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The Daily Illini

Decoy bicycles used to combat bicycle thefts

Quentin Shaw

Quentin Shaw

By Jessica Berbey, Daytime news editor

Attempting to combat an upsurge in bicycle thefts reported on campus, the University of Illinois Police Department has employed “decoy bicycles” to track down thefts.

Anti-theft bicycles are decoy bicycles that use a combination of electronic data, such as GPS and video footage to track down thieves.

“We have made four arrests since we started doing that, and we are going to continue to use those anti-theft bikes indefinitely,” said Patrick Wade, UIPD spokesman.

Sixteen bicycle thefts have been reported from Aug. 15 to Sept. 15, said Wade.

Property theft — which includes bicycle theft — is the most common crime on college campuses everywhere, said Wade, and campus is no exception to that.

Thieves look for bikes that are not properly locked or are attached to things that are not designed to protect bikes.

“(Thieves) will go through bike racks and look for the bikes they’d be able to steal,” Wade said. “That’s why it’s important that people use a good U-lock to lock their bikes.”

Wade said bicycle theft is a very underreported crime and that it is unfortunately common and not something the police can solve alone, so they ask people to take the necessary steps to ensure their bicycle is protected.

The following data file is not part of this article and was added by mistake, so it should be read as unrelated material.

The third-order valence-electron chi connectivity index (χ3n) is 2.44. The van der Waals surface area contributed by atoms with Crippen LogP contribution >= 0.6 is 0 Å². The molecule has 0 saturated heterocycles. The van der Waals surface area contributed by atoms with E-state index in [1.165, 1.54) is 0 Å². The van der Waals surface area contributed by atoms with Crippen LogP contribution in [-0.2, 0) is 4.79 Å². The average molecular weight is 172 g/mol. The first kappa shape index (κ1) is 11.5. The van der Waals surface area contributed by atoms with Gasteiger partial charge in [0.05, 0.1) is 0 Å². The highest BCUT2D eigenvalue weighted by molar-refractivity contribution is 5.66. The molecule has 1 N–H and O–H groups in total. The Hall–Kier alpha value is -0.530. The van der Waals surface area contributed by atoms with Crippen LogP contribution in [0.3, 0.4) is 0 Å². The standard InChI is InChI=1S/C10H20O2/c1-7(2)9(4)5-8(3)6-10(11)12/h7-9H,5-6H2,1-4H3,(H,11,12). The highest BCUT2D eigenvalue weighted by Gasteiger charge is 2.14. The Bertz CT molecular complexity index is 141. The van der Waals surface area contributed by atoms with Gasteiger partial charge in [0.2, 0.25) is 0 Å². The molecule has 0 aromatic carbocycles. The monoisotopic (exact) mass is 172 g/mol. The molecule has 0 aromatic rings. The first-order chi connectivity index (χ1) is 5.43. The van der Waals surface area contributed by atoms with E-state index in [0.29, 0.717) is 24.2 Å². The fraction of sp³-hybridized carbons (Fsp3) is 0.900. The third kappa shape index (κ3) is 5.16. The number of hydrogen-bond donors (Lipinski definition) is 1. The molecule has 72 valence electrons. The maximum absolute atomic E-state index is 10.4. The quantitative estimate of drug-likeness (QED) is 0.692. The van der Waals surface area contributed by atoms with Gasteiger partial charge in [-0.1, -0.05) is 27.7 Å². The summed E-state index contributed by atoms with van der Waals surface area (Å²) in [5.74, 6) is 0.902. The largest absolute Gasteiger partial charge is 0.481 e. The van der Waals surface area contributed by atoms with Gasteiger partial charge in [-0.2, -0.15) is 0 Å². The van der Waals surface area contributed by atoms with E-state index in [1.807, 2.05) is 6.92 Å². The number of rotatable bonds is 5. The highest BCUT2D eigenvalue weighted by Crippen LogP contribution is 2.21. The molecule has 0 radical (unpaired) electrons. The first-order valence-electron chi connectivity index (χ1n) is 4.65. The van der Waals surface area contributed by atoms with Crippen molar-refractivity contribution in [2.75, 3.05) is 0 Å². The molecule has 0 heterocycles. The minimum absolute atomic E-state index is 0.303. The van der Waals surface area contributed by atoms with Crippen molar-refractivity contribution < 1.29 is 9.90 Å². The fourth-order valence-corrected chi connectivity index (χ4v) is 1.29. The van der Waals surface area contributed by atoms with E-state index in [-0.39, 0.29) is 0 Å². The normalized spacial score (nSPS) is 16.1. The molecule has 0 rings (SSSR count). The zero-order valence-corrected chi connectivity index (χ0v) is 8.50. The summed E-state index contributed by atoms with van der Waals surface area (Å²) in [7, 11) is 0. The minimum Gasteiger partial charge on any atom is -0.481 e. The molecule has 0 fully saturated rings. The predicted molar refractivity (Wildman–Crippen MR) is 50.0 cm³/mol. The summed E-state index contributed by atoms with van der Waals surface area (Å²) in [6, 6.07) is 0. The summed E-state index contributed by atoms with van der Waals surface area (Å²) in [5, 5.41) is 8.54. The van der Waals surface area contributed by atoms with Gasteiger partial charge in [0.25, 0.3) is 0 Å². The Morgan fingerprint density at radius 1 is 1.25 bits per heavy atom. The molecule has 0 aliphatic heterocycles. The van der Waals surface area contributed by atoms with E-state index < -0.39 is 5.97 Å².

Students can register their bicycles with the University so if it’s ever lost or stolen, and turns up somewhere, police will have an easier time returning that bike.

“With the cable locks that a lot of people use, those break really easily and thieves know that, so they just go and rip the bike off the rack,” Wade said.

Wade suggests using a U-lock to properly protect one’s bicycle. He said it is especially important to lock it through the tire and the frame of the bike.

Frank Xin, senior in FAA, disagrees with using a U-lock to protect his bicycle and instead uses a chain lock.

“The U-lock only locks your tire or the frame, so it doesn’t completely protect your bike,” he said.

Xin said he not only knows people who have been victims of bicycle theft, but he has also been victimized himself.

“My friend has had his bicycle stolen three times, and he’s tried to tell the police, but he has not heard back from them,” Xin said. “I’ve had my seat stolen before, too.”

Michael Nelappana, freshman in DGS, said owning a bicycle makes him more paranoid because he uses his bicycle every day, and having it stolen would be an inconvenience, especially because of how expensive it is.

Wade said that when it comes to bicycle thieves, UIPD has seen and arrested a range of different kinds of people — from any age or campus affiliation.

“In some cases, they are looking to take the bikes and sell them on Craigslist or Ebay and get money, and in other cases, they’re just doing it for fun because they think it’s fun to steal a bike,” Wade said.

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